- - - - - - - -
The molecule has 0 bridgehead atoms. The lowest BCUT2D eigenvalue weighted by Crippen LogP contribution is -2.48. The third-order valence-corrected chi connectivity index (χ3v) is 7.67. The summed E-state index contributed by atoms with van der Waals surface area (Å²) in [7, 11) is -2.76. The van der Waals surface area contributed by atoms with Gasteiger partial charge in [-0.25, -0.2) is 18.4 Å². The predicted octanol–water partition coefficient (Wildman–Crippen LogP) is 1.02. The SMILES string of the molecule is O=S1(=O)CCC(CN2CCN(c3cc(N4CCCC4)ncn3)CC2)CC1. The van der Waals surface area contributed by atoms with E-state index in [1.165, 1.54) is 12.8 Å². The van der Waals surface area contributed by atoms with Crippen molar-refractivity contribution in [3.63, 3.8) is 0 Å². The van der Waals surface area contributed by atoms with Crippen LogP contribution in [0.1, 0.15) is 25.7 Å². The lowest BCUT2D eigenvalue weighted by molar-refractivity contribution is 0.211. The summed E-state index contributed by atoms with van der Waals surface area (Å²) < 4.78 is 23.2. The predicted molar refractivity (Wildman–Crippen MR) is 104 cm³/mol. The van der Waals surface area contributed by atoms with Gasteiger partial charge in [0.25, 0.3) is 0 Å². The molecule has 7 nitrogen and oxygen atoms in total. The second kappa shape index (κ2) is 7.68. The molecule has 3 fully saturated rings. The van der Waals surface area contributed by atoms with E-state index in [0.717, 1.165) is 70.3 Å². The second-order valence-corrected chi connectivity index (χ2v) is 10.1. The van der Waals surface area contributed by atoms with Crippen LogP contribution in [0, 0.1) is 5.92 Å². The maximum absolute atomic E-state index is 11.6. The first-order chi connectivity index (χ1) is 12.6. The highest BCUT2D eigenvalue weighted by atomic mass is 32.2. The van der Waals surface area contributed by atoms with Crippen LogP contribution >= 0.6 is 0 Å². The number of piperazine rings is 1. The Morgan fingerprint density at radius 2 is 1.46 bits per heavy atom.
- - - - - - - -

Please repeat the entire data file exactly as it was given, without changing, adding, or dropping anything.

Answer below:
The molecule has 0 bridgehead atoms. The lowest BCUT2D eigenvalue weighted by Crippen LogP contribution is -2.48. The third-order valence-corrected chi connectivity index (χ3v) is 7.67. The summed E-state index contributed by atoms with van der Waals surface area (Å²) in [7, 11) is -2.76. The van der Waals surface area contributed by atoms with Gasteiger partial charge in [-0.25, -0.2) is 18.4 Å². The predicted octanol–water partition coefficient (Wildman–Crippen LogP) is 1.02. The SMILES string of the molecule is O=S1(=O)CCC(CN2CCN(c3cc(N4CCCC4)ncn3)CC2)CC1. The van der Waals surface area contributed by atoms with E-state index in [1.165, 1.54) is 12.8 Å². The van der Waals surface area contributed by atoms with Crippen molar-refractivity contribution in [3.63, 3.8) is 0 Å². The van der Waals surface area contributed by atoms with Crippen LogP contribution in [0.1, 0.15) is 25.7 Å². The lowest BCUT2D eigenvalue weighted by molar-refractivity contribution is 0.211. The summed E-state index contributed by atoms with van der Waals surface area (Å²) < 4.78 is 23.2. The predicted molar refractivity (Wildman–Crippen MR) is 104 cm³/mol. The van der Waals surface area contributed by atoms with Gasteiger partial charge in [0.25, 0.3) is 0 Å². The molecule has 7 nitrogen and oxygen atoms in total. The second kappa shape index (κ2) is 7.68. The molecule has 3 fully saturated rings. The van der Waals surface area contributed by atoms with E-state index in [0.717, 1.165) is 70.3 Å². The second-order valence-corrected chi connectivity index (χ2v) is 10.1. The van der Waals surface area contributed by atoms with Crippen LogP contribution in [0, 0.1) is 5.92 Å². The maximum absolute atomic E-state index is 11.6. The first-order chi connectivity index (χ1) is 12.6. The highest BCUT2D eigenvalue weighted by atomic mass is 32.2. The van der Waals surface area contributed by atoms with Crippen LogP contribution >= 0.6 is 0 Å². The number of piperazine rings is 1. The Morgan fingerprint density at radius 2 is 1.46 bits per heavy atom.